GELLERMAN: It seems Mark, that this is not just about global climate change and green house gasses, but it’s also about energy security. The European nations are looking to the East where they get most of their energy from, Russia. And they’re saying, “Hold it, we need to become more self sufficient.”
MARDELL: That is absolutely correct. Absolutely. I mean climate change is a major driver for this. But energy security is also there in the back of everybody’s minds. Just in the way that Britain, during wartime, had to be able to supply itself with food, now some countries are saying for security reasons you’ve got to be able to supply yourself with energy. But what it also does, as you say, is make people look at Russia and wonder what can be done. You might say not very much. But certainly the diplomats of the European Union are saying, “We have to speak very loudly, very firmly with one voice.” So they want stronger negotiating parameters so that they can tell Russia, “Look don’t turn the taps off. It’s not acceptable and you in the end will suffer if you do this.”
GELLERMAN: Mark, there are 27 EU member states and they have to approve this plan in I think, was it March, what are the prospects for that?
MARDELL: I think the prospects are quite good in terms of the targets. Yes, you’re right, there are 27 countries and they’re each actually going to carry on having their own energy policy. They’re not completely pooling sovereignty. They’re not handing it over to the EU on this. They’ll continue to make their own decisions about say the exact mix between nuclear and renewables and coal. But I think there is a fairly good chance they will come to an agreement at that big meeting in March. I think where you’ll get a lot of opposition is the European Parliament and the members of the European Parliament tend to be, how shall I say? A little bit idealists, they don’t have the equivalent of an executive role. So they can afford to speak from the bully pulpit if you like. And I think a lot of them are going to say this is too little too late and they will try to get those targets raised a little bit. So they are more ambitious. There are more renewables, the aim for getting rid of carbon emissions is more ambitious.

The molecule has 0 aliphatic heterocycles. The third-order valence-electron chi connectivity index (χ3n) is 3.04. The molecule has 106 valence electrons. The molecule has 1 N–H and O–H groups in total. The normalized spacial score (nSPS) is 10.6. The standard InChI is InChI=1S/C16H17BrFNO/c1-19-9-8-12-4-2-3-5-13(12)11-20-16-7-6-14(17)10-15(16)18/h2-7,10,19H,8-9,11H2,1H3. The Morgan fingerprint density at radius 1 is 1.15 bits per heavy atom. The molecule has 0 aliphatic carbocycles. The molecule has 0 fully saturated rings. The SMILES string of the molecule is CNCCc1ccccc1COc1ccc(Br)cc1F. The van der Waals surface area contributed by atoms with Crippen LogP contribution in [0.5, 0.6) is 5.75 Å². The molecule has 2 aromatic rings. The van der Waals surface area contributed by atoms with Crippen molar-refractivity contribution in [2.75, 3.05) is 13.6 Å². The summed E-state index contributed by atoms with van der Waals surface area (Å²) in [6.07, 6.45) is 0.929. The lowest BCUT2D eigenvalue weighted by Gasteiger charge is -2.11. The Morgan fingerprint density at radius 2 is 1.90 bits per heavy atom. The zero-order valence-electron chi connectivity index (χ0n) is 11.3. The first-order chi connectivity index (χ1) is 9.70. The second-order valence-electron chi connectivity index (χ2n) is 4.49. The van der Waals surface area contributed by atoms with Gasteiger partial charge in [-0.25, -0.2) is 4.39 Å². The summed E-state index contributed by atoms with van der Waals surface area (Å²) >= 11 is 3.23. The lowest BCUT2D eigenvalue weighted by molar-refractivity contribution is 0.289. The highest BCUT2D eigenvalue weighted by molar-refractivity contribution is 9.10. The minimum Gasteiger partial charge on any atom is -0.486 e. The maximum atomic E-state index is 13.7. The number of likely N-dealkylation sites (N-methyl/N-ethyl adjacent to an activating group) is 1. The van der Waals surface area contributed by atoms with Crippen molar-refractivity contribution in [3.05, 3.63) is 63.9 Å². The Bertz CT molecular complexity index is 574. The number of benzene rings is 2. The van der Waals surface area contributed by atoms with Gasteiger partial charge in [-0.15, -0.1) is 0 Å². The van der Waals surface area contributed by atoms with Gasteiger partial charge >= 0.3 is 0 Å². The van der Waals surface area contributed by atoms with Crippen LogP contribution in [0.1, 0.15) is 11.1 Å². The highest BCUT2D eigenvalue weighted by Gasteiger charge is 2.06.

GELLERMAN: You know, listening to you I get the sense that Europe is really entering a new era and it’s being driven by energy and climate change.
MARDELL: Yeah, it is. But I think it’s also being driven by politics. I think there is an awareness, or at least an acceptance I should say that climate change is real and it is the biggest danger facing the world in many ways. And that is a very very strong awareness in the European public. It’s almost a passion. But there’s also politics, as I say in this. The politicians in the European Union know that the EU on its 50th birthday year isn’t terribly popular. People think it spends a lot of time spending money on unnecessary things, on subsidizing farms that don’t exist, some people claim, on arguing on the minutia about whether it should have a constitution or not.
And they are looking for something that will make people say, “Ah, that’s what the EU does. That’s what it does for me. That’s why it’s worth having.” And they’ve settled on energy as that sort of policy, where they can persuade young people, young and old people, that the European Union can lead the way, show America the way. And I think that is frankly something that is popular in Europe, teaching the Americans a lesson doesn’t go down badly in most European populations. But Europe can lead the way in dealing with a very real problem.
GELLERMAN: Well, Mark thank you very much.
MARDELL: Thanks very much.
GELLERMAN: Mark Mardell is Europe Editor for the BBC in Brussels.